A: It felt good at home too. No, of course, we mean 'fair value' when pricing assets at something different from the prices they would fetch today sold in the marketplace. When thinking of 'fair value' should it be always where the market is today, always PIT (point-in-time), or TTC (through-the-cycle) values? My answer is that values must be stated as both measured together. This is how home-owners think; if the house is falling in price now, it will however be worth a lot more longer term Therefore, for example, banks are right to switch some holdings from Assets-for-Sale on trading books to Hold-to-Maturity on banking books . Q: What about the falling prices for Asset-Bancked Securities (ABS) that have triggered the whole Credit Crunch?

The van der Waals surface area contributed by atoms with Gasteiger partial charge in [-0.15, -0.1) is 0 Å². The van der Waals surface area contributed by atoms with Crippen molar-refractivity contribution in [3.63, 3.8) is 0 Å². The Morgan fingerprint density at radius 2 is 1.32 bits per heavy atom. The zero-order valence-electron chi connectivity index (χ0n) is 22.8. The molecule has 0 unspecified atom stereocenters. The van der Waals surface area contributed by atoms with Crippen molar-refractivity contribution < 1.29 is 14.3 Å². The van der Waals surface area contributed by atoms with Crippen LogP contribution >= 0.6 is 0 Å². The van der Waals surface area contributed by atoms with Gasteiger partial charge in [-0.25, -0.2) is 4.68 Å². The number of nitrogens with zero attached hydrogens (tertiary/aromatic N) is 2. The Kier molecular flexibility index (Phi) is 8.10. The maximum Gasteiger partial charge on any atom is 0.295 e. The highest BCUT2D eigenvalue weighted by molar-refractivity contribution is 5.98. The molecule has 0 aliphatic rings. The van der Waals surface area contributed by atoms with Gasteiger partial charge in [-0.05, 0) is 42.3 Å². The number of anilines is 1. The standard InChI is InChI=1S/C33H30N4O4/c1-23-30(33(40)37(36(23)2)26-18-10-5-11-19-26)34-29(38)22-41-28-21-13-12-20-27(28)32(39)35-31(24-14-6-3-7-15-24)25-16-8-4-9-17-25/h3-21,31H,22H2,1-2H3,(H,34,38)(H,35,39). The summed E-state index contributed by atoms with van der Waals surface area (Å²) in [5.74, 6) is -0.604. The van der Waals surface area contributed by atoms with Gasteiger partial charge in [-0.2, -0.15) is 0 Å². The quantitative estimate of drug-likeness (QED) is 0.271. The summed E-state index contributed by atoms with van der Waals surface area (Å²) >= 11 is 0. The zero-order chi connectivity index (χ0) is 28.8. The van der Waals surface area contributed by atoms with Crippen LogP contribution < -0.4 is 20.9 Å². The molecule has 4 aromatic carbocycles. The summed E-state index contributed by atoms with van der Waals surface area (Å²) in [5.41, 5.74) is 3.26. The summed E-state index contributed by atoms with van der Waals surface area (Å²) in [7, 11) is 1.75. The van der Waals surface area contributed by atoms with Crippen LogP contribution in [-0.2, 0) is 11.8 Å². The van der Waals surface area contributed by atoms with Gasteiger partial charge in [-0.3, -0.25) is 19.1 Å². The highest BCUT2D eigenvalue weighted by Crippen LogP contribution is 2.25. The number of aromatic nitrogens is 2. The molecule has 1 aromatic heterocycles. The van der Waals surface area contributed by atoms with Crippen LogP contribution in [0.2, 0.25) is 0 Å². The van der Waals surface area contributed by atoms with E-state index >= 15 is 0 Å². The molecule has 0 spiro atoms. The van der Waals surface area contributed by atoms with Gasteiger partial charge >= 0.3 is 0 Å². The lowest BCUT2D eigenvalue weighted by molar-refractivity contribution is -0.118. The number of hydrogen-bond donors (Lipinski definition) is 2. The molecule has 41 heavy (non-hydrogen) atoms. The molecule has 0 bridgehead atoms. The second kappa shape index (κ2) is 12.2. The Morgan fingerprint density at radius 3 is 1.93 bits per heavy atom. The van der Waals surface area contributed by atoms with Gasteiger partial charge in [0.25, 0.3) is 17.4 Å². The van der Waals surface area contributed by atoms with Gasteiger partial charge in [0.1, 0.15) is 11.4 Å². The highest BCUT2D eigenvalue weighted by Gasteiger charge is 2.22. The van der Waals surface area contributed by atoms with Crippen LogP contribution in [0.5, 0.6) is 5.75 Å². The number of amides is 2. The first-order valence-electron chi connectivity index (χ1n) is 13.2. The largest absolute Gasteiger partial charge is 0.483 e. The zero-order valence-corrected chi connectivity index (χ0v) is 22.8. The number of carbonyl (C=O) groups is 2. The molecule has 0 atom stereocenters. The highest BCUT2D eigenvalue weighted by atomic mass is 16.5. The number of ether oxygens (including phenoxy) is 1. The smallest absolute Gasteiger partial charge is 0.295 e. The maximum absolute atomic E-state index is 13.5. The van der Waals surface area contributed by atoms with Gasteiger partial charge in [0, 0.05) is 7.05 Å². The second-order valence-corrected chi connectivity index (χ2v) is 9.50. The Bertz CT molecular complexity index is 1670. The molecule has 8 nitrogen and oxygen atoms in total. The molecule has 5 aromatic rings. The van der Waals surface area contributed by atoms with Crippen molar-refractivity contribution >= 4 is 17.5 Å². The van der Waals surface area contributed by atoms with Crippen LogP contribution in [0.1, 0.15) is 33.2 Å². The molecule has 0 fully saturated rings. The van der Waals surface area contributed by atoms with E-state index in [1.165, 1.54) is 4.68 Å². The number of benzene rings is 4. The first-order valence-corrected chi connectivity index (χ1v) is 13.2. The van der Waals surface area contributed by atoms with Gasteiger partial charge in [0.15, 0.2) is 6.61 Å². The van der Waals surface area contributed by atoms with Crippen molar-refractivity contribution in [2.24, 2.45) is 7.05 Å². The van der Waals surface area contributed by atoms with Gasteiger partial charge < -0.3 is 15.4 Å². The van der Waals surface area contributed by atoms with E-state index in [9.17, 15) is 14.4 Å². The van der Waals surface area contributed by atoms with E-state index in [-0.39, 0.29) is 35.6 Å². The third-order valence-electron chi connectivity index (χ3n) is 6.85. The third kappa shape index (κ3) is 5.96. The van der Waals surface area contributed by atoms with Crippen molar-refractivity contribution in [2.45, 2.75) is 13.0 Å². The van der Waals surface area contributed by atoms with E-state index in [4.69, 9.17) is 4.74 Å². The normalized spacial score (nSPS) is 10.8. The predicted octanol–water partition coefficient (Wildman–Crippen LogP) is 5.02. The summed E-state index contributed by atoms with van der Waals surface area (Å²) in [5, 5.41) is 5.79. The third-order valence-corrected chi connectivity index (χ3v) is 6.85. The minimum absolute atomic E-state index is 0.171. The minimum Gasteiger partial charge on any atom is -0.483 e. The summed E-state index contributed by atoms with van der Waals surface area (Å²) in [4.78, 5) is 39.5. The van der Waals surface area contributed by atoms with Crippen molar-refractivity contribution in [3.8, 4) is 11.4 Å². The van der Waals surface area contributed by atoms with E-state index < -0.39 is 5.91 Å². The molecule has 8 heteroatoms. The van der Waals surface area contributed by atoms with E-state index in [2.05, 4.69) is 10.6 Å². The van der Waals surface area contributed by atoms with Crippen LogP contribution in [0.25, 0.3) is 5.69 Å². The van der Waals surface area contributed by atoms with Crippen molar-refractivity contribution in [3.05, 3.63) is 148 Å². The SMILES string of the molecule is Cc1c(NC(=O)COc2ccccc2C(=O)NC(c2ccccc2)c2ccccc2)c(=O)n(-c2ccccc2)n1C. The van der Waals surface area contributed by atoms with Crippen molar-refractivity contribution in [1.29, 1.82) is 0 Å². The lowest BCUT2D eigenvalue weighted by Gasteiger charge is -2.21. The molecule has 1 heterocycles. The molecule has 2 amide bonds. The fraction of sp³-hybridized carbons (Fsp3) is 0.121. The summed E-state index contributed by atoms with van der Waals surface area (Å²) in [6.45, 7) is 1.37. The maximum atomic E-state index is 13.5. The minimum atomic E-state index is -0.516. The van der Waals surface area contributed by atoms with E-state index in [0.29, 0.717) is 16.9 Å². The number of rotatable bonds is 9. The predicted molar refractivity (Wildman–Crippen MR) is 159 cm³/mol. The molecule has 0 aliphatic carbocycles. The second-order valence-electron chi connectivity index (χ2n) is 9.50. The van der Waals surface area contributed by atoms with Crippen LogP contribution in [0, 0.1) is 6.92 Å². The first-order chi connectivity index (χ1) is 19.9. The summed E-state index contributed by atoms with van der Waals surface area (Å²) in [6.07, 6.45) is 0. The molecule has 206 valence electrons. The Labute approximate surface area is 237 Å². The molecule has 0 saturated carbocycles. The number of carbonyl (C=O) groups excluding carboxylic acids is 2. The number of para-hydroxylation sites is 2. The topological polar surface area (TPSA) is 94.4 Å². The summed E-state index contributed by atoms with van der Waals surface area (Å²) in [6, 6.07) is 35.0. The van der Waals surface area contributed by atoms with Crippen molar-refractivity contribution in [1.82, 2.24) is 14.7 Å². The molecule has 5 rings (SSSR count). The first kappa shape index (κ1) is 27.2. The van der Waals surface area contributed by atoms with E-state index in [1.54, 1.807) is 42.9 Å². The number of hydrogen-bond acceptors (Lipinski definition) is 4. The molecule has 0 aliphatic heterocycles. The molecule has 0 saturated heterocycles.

A: These now illiquid assets are essentially normal bank loans packaged into fixed income bonds supported by interest and repayments revenue from the underlying mortgages and other loans (which for a fee continue to be managed by the loan-finance originating banks). Over a recession up to 15% (very worst case, up to 25%) of loans become 'impaired' (payment defaults) but only half will become terminal defaults and net loss will be about half that. The damage to banks and investors in the interim is that they have to writedown the maximum possible loss as reflected in market prices (even though there is insurance cover and standby loans to mitigate the losses). If banks had kept these loans on their banking books smaller losses would need to be posted against profit. So banks have big paper losses to charge against their capital reserves. And investors who bought the ABS with short-term borrowings and who could not pay margin calls and maintain collateral against loans were forced to sell the bonds at fire-sale prices thereby dragging down the market prices below the bonds' cash-flow value. Insurance companies creditworthiness also fell execessively long before compensation claims for credit losses. So Government had to step in to buy more time for everyone and is able to do so at an economic profit for taxpayers and he whole economy, profitable compared to the cost of further economic collapse. Q: You mean bailing out the finance sector and insuring it against losses?